Tattooing has been a celebrated art form throughout Asia for thousands of years. In fact, one of the earliest physical records of tattoo art comes from Japan, in the form of clay figurines from around 3,000 B.C. that have etched and painted tattoo designs on their faces. Today, Asian-inspired tattoos abound, crossing and uniting people of different cultures, races and sexes.
How has the art of tattooing progressed through Asian culture over time? Which Asian countries adopted the art form first? Who's who in the Asian tattoo community today? What do you need to know before you get a tattoo in an Asian country? We answer these questions and more in this third installment of our Tattoo Culture Abroad Series.
A Brief History of Tattoos in Asia
When you think of Asia, you probably think primarily of countries like Japan, China, Taiwan, Thailand, Malaysia, and North and South Korea. However, there are actually 50 countries that make up Asia, including areas you may not have realized were Asian at all–countries like Afghanistan, Cambodia, Georgia, India, the Philippines, and even Russia! For purposes of this brief history of tattoo art in Asia, though, we'll focus on the key players of Japan and China, which each appear more than once in our full History of Tattoos. To learn more about tattoo art in Middle Eastern countries like Iran and Iraq, check out our Tattoo Culture in the Middle East blog post. You can learn more about tattoo art in European countries that are also Asian countries, like Russia, in our European Tattoo Culture blog post.
Around 3,000 B.C., it was common for the Japanese to place clay figurines with painted or engraved facial tattoos in the tombs of their departed, either for magical or religious purposes. The figurines provide some of the earliest physical evidence of tattoo art, but there's no solid proof that people in Japan were actually getting tattoos at that time. It took roughly another thousand years for the people of Southeast Asia to fully embrace the art form of tattooing, which some say was carried from Egypt to Japan and other parts of Asia by the Ainu, who were Western Asian nomads.
The oldest Asian mummies with tattoos that scientists have uncovered were found in Xinjian, Western China, and on the Ukok Plateau. The "Tarim Mummies" from Xinjian appear to be of mixed Western Asian and European heritage, while the Pazyryk mummies found on the Ukok Plateau were of Russian descent. Together, these Asian mummies prove that the art form of tattooing was alive and thriving in Asia by 2,000 B.C., if not earlier.
Tattooing was a common practice among the Pazyryk culture for many years after the time that the first tattooed Pazyryks lived. Tattooed Russian mummies found in Siberian mountain tombs called 'kurgans" can be dated back to 385 B.C. Some of the tattoos found on the Pazyryk mummies were indicators of social status, but they were also tattooed with animals, monsters and mythical creatures that were ornamental and possibly had magical significance, too. Their tattoos are some of the earliest on record that are believed to have been inked more for decorative purposes than for religious, healing or commemorative purposes.
Fast forward to 297 A.D., and you'll find that a Chinese dynastic history compiled at that time includes the first written reference to tattoos in Japan. The document talks about how the Japanese used tattoos for self-adornment rather than for spiritual or magical purposes, which had been major motivators for earlier Asians to get tattooed. The Chinese dynastic history also discusses Horis, or Japanese master tattoo artists, who incorporated never-before-seen colors, designs and perspective into their tattoos. Many Japanese people who got tattooed at that time would get full body suits–a trend that later became an identifying mark of membership in the Yakuza, or Japanese mafia, between 1603 and 1868.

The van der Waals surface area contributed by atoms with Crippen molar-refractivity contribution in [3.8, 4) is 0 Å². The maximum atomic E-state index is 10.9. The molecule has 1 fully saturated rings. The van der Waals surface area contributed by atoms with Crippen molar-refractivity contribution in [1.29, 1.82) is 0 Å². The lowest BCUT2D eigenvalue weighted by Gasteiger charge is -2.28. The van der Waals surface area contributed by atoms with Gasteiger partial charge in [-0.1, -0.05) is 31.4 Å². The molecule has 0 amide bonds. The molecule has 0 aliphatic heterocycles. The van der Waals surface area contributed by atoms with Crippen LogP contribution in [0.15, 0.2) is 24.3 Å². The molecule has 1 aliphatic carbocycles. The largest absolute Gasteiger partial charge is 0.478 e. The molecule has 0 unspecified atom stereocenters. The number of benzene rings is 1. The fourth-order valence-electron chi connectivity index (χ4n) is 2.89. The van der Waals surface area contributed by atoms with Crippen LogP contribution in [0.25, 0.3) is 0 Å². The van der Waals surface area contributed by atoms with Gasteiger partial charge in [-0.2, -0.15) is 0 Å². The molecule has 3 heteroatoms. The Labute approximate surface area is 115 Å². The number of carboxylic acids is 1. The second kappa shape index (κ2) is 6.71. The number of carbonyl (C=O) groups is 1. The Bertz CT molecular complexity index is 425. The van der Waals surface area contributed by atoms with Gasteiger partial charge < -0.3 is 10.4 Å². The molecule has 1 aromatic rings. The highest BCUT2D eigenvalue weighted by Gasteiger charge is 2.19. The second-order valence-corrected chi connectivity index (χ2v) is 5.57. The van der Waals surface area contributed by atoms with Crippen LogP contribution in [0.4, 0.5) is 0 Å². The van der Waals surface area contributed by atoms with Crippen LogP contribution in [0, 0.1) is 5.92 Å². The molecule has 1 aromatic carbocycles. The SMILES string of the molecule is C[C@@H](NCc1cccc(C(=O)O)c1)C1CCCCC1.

To this day, Japanese tattoo art often tells a cohesive story on the skin. The director of Skin Stories, Emiko Omori, described the Japanese style of tattooing as being "integrated and usually figurative. There could be dragons or warriors and there is usually a myth behind the images. So the Japanese style is pictoral…" Omori also said that it has historically been common for "working people" in Japan, like fishermen and firemen, to have tattoos as talismans to protect them in their dangerous occupations. He said, "I think a lot of people see tattoos as having this kind of protection power and that is why the tattoos themselves can be ferocious looking. They are like the lions at the temple gate to ward off evil and hostility." (Asiasociety.org)
The Chinese must have taken great inspiration from Japanese tattoo art in the early A.D. years–enough to not only make mention of it in their history books, but to encourage the art form in their own culture. Between 1254 and 1324 A.D., Marco Polo visited Quanzhou, China, and reported finding many adept tattoo artists there. He said people traveled all the way from India and beyond to get tattooed by talented Chinese artists in Quanzhou. Marco Polo's report is one of the earliest records of "Chi Shen" (or "Wen Shen") in China, which translates roughly to "puncture the body".
Despite Marco Polo's comments about the talented tattooists of Quanzhou, tattooing has largely been an uncommon practice in China. Many Chinese people believe tattooing defames the body, which may stem from the way that tattoos were used to mark criminals and slaves during early Chinese history. During the Great Qing/Manchu Dynasty (1644-1912), it was common for prisoners to have the character 囚 tattooed on their faces so that everyone could see at a glance that they were convicts. At various points in time, slaves were tattooed with marks of ownership, too.